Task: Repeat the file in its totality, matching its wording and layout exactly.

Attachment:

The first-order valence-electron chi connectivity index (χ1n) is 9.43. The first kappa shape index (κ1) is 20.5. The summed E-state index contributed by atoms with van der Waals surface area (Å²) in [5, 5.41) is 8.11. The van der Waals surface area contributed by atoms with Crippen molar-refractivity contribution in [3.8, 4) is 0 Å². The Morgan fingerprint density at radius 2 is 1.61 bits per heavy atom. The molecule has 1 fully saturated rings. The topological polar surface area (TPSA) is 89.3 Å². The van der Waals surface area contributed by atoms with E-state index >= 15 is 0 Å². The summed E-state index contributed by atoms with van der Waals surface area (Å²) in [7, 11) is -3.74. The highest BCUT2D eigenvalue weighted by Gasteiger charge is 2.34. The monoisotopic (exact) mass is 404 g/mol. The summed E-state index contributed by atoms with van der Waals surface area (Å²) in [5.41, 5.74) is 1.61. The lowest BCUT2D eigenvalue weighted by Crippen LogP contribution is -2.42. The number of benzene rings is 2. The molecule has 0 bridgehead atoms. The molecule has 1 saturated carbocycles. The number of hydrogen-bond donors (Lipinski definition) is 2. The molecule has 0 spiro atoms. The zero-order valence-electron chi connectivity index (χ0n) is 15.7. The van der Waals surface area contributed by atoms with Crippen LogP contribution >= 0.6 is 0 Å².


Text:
The first-order valence-electron chi connectivity index (χ1n) is 9.43. The first kappa shape index (κ1) is 20.5. The summed E-state index contributed by atoms with van der Waals surface area (Å²) in [5, 5.41) is 8.11. The van der Waals surface area contributed by atoms with Crippen molar-refractivity contribution in [3.8, 4) is 0 Å². The Morgan fingerprint density at radius 2 is 1.61 bits per heavy atom. The molecule has 1 fully saturated rings. The topological polar surface area (TPSA) is 89.3 Å². The van der Waals surface area contributed by atoms with E-state index >= 15 is 0 Å². The summed E-state index contributed by atoms with van der Waals surface area (Å²) in [7, 11) is -3.74. The highest BCUT2D eigenvalue weighted by Gasteiger charge is 2.34. The monoisotopic (exact) mass is 404 g/mol. The summed E-state index contributed by atoms with van der Waals surface area (Å²) in [5.41, 5.74) is 1.61. The lowest BCUT2D eigenvalue weighted by Crippen LogP contribution is -2.42. The number of benzene rings is 2. The molecule has 0 bridgehead atoms. The molecule has 1 saturated carbocycles. The number of hydrogen-bond donors (Lipinski definition) is 2. The molecule has 0 spiro atoms. The zero-order valence-electron chi connectivity index (χ0n) is 15.7. The van der Waals surface area contributed by atoms with Crippen LogP contribution >= 0.6 is 0 Å².